Penny-a-term university fights fees

March 5, 1999

Students from the world's largest university, the Universidad Nacional Autonoma de Mexico (UNAM), come from more prosperous sections of society, a survey has shown.

Salvador Malo Alvarez, secretary of planning for UNAM, said the survey of just under 30,000 UNAM students showed that about 80 per cent came from families whose income was at least four times higher than the national minimum. More than half owned their own homes.

Mr Malo Alvarez said the figures showed that the economic position of students had improved in the past ten years, as had the educational level of parents. About 13 per cent of families had six or more dependants.

The findings have inevitably fed the debate as to whether UNAM should charge more than nominal student fees.

These have remained unchanged since they were fixed in 1948 at 20 centavos (Pounds 0.01) per term. Mr Malo Alvarez was quoted in the newspaper La Jornada as asking whether the university should still continue to "privilege people who have no economic necessity for it".

The economic difficulties faced by UNAM have revived the debate, which also surfaced in the 1980s and 1990s. Attempts under the last two rectors to revise fee levels have been thwarted.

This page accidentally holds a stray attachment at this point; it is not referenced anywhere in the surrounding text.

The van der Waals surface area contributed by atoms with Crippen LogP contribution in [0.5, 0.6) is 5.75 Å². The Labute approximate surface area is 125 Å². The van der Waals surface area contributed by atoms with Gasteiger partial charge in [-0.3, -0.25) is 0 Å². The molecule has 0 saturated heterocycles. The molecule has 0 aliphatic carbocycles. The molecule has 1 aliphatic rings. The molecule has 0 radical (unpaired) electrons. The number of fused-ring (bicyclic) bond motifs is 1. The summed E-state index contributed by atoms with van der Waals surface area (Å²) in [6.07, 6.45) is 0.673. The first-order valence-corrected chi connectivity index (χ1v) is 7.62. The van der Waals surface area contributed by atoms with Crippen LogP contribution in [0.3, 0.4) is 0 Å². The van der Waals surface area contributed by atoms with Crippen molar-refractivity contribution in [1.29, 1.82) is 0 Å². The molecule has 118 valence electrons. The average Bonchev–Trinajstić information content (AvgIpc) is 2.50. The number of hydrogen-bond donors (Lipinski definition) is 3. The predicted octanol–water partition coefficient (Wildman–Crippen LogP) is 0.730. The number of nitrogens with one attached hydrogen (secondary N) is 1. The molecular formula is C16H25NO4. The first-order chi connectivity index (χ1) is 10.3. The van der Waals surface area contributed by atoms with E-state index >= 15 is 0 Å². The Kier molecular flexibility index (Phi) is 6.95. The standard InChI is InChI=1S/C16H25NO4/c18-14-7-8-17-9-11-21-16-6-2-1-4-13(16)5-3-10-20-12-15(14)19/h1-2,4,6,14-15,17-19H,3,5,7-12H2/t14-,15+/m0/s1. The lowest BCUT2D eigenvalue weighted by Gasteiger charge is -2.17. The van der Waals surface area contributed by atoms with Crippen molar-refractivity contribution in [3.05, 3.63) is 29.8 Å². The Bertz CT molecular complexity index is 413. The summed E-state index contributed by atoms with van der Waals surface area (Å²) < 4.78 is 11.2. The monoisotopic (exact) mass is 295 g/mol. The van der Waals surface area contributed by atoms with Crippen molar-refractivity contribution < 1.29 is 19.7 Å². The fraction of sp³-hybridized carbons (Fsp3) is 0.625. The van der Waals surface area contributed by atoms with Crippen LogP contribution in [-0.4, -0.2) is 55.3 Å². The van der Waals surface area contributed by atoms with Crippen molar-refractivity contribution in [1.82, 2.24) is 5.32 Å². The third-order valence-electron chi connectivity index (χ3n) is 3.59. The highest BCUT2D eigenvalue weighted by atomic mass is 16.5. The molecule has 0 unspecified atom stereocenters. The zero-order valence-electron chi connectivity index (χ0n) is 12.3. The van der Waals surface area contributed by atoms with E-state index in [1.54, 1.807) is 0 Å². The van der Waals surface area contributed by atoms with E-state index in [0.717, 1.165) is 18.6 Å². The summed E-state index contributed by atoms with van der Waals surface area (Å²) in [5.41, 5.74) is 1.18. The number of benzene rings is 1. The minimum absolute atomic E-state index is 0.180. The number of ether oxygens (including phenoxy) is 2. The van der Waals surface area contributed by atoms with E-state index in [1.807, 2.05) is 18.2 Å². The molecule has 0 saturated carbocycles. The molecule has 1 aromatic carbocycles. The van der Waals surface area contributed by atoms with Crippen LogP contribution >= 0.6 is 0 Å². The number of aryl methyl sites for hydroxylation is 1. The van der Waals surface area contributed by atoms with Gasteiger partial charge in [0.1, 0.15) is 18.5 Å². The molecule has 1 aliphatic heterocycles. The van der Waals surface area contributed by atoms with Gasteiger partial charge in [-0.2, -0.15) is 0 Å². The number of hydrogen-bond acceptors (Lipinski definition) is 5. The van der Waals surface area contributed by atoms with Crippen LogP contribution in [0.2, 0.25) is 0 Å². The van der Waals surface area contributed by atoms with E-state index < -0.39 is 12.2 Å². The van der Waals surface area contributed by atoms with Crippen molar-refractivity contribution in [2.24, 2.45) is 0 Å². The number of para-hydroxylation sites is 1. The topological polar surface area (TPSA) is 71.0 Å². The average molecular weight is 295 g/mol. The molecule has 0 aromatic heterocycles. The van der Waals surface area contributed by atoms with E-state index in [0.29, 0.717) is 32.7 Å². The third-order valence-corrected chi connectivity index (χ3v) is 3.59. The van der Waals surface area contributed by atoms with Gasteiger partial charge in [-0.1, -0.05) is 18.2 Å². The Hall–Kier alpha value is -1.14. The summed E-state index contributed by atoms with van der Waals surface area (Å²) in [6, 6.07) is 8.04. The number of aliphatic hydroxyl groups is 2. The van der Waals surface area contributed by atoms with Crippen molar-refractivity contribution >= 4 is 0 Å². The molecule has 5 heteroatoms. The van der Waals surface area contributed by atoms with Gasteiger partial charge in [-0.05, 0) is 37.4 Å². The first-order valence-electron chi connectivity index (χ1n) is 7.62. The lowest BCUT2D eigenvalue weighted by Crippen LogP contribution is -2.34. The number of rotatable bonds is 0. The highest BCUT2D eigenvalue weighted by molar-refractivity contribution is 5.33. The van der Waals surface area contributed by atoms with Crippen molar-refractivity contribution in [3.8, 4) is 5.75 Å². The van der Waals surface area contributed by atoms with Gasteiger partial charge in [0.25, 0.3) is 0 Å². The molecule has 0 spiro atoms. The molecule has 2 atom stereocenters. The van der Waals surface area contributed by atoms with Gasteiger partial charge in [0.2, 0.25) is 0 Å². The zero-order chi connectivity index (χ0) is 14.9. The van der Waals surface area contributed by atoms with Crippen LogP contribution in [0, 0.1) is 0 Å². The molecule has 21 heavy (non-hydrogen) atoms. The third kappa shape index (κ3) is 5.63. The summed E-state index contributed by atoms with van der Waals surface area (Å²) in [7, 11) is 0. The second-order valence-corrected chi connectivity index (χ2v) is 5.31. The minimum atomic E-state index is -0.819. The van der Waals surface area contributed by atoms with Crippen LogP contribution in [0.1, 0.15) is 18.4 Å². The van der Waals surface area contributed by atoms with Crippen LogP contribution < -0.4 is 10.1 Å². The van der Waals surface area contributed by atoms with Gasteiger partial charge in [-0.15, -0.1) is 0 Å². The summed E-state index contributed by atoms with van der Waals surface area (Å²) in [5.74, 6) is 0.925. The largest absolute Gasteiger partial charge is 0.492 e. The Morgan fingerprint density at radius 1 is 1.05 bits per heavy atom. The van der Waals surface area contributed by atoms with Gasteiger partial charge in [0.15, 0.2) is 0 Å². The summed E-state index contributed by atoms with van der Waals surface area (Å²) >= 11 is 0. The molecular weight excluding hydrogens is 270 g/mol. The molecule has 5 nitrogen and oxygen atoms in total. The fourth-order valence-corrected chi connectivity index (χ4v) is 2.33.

Spokesmen for the present rector, Francisco Barnes de Castro, who has been quoted as saying that 70 per cent of students could afford to pay higher fees, deny there are definite plans for an increase. It was, they said, merely an option if the university failed to win more government funding.

Supporters of higher fees argue that they would increase the resources available to the university and allow a system of grants for students from poor homes. Student unions, which defeated the previous attempts to raise fees, warned they would mobilise against any new bid.

Mr Malo Alvarez told La Reforma that the government grant of 8,000 million pesos (Pounds 500 million) awarded to UNAM for the coming academic year was about 400 million pesos short of the amount required to maintain its current spending after a year of 18 per cent inflation.

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